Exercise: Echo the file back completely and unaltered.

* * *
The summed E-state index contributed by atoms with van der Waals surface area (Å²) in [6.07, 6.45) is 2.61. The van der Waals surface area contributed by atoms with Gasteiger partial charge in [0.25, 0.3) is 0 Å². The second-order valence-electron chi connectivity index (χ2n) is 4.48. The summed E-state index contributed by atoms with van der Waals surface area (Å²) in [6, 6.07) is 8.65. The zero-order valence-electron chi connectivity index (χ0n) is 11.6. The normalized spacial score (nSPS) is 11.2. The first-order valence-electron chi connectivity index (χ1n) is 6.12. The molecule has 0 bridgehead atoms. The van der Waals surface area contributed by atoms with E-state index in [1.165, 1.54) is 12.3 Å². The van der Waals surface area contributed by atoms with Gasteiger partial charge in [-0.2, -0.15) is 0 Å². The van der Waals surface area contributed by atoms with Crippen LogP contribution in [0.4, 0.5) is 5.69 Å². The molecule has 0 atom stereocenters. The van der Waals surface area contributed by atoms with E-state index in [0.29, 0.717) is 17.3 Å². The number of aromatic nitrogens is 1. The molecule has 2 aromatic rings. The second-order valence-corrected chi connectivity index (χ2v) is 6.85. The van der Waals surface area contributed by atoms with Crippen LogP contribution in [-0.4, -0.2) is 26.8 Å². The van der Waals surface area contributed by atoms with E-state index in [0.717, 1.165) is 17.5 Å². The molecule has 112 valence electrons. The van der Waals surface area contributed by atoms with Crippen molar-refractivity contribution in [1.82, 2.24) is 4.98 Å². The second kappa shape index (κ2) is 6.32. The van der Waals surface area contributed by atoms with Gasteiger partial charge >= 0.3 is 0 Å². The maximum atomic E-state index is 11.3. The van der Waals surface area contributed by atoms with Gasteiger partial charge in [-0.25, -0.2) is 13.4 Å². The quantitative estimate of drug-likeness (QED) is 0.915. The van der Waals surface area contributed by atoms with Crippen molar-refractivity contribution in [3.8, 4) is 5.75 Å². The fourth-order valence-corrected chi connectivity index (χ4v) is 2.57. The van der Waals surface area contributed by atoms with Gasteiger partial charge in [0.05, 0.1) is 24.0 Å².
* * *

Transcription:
The summed E-state index contributed by atoms with van der Waals surface area (Å²) in [6.07, 6.45) is 2.61. The van der Waals surface area contributed by atoms with Gasteiger partial charge in [0.25, 0.3) is 0 Å². The second-order valence-electron chi connectivity index (χ2n) is 4.48. The summed E-state index contributed by atoms with van der Waals surface area (Å²) in [6, 6.07) is 8.65. The zero-order valence-electron chi connectivity index (χ0n) is 11.6. The normalized spacial score (nSPS) is 11.2. The first-order valence-electron chi connectivity index (χ1n) is 6.12. The molecule has 0 bridgehead atoms. The van der Waals surface area contributed by atoms with E-state index in [1.165, 1.54) is 12.3 Å². The van der Waals surface area contributed by atoms with Gasteiger partial charge in [-0.2, -0.15) is 0 Å². The van der Waals surface area contributed by atoms with Crippen LogP contribution in [0.4, 0.5) is 5.69 Å². The molecule has 0 atom stereocenters. The van der Waals surface area contributed by atoms with E-state index in [0.29, 0.717) is 17.3 Å². The number of aromatic nitrogens is 1. The molecule has 2 aromatic rings. The second-order valence-corrected chi connectivity index (χ2v) is 6.85. The van der Waals surface area contributed by atoms with Crippen LogP contribution in [-0.4, -0.2) is 26.8 Å². The van der Waals surface area contributed by atoms with E-state index in [0.717, 1.165) is 17.5 Å². The molecule has 112 valence electrons. The van der Waals surface area contributed by atoms with Crippen molar-refractivity contribution in [1.82, 2.24) is 4.98 Å². The second kappa shape index (κ2) is 6.32. The van der Waals surface area contributed by atoms with Gasteiger partial charge >= 0.3 is 0 Å². The maximum atomic E-state index is 11.3. The van der Waals surface area contributed by atoms with Gasteiger partial charge in [-0.25, -0.2) is 13.4 Å². The quantitative estimate of drug-likeness (QED) is 0.915. The van der Waals surface area contributed by atoms with Crippen molar-refractivity contribution in [3.8, 4) is 5.75 Å². The fourth-order valence-corrected chi connectivity index (χ4v) is 2.57. The van der Waals surface area contributed by atoms with Gasteiger partial charge in [0.05, 0.1) is 24.0 Å².